Thanks to Colonel Archie Roberts, chaplain of the Chapel of Four Chaplains in Valley Forge, Pennsylvania, I was put in touch with a number of survivors.

No one has been able to find any of the four men to whom the chaplains gave their own life jackets. In the mass confusion, those receiving them might not have realized theirs came off a chaplain’s back.

We do know that when John Mahoney started to rush below for his gloves, Rabbi Goode stopped him and gave him his own. Those gloves helped save Mahoney’s life, enabling him to cling to a lifeboat through the night.

It was exciting to talk with the survivors. All say they’ll never forget the Four Chaplains. Some saw them going down with the ship. Others learned of their heroic acts after being rescued.

Most are now in their 70s, retired from active careers. Practically all suffer from numbed limbs and walking difficulties as a result of exposure. They keep in touch with one another through reunions and newsletters.

With high expectations, I asked each survivor: “Has the memory of the Four Chaplains had any effect on your life?”

“Not really,” was the usual answer. But as we continued talking, I began to see that this initial response was one of modesty. For as we discussed their lives, evidence emerged that the men had been affected significantly: In one way or another they had been giving of themselves to help others.

Henry Arnett, of Newport, Arkansas, visits local hospital patients every day. Despite bad legs, he often drives the 180-mile round-trip to Little Rock to cheer patients there.

Thanks to Charles Macli, who now lives in Peekskill, New York, a lot of youngsters in the Bronx, New York, have learned to box in a wholesome gym atmosphere, with some advancing to the Golden Gloves.

In helping keep the Four Chaplains’ memory alive, Walter Miller of Bristol, Connecticut, has written widely distributed poems that honor all those lost in our country’s wars.

And Anthony Naydyhor of Hellertown, Pennsylvania, has devoted the past 12 years to caring for his wife, who is on kidney dialysis. When I suggested that he was showing real selflessness, he shrugged it off. “No,” he said, “it’s a privilege.”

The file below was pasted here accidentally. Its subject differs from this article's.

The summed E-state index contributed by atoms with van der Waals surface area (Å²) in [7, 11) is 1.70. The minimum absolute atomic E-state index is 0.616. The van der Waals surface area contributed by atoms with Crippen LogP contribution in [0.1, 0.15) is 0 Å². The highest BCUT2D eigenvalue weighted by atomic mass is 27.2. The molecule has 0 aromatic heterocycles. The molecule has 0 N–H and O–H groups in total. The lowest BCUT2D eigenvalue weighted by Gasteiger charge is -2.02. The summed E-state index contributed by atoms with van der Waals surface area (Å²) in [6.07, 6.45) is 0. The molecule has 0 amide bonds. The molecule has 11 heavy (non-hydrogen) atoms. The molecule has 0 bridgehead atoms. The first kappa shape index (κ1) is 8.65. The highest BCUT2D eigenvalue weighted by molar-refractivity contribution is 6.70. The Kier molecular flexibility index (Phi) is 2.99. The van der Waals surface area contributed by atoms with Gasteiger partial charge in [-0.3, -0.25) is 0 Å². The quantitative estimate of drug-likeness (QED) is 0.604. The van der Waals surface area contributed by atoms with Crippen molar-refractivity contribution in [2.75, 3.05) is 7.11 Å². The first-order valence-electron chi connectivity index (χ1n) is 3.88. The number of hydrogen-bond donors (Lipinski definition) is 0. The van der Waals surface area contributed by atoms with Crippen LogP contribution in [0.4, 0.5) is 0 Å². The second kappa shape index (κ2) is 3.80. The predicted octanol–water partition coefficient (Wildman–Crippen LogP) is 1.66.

Compassion for others seems to be a guiding factor in these men’s lives.

Edward Dionne of Lake Placid, Florida, volunteers to help blind and needy children. And there’s Daniel O’Keeffe of Sebring, Florida, who helped found a local YMCA; he is a March of Dimes chairman, works with disenfranchised youngsters, and speaks on Judeo-Christian ethics.

The survivors’ spirituality was deepened in different ways. James Ward of Cincinnati says he had little interest in religion before the sinking, but the memory of the chaplains drew him to the church in which he’s active today.

The same goes for Robert Blakely of Alpine, California, who is a lecturer for his Catholic church and, as a Eucharistic minister, serves Communion to housebound parishioners.

But probably what all of the survivors remember most is the example of brotherhood demonstrated by the Four Chaplains. Because of this, Benjamin Epstein of Delray Beach, Florida, lectures on building bridges of understanding between people of all faiths. James McAtamney of Newport News, Virginia, backs him up.

“I was raised in a neighborhood where Jews didn’t speak to Catholics and neither Catholics nor Jews spoke to Baptists. I was amazed to see that these chaplains had so much in common. To see them enjoying one another’s company was a lesson to me in ecumenism long before that word became popular.”

Today “Mac” gives his time to Civitan International, a worldwide community-service club aimed at helping the mentally retarded. Civitan also sponsors Clergy Appreciation Week, celebrated in February to honor ministers of all faiths.

And several—like Walter Boeck-Holt of Algona, Iowa, Charles Ciccia of Manalapan, New Jersey, Dr. Roland Phillips of Abington, Massachusetts, and Michael Warish of Taunton, Massachussets—have written accounts of the sinking, which help keep the memory of the Four Chaplains alive.

Other survivors speak publicly about that terrible night. For many, this is difficult. But the men of the Dorchester feel it is a privilege to honor their comrades and the Four Chaplains so that others will be inspired by their selfless gift.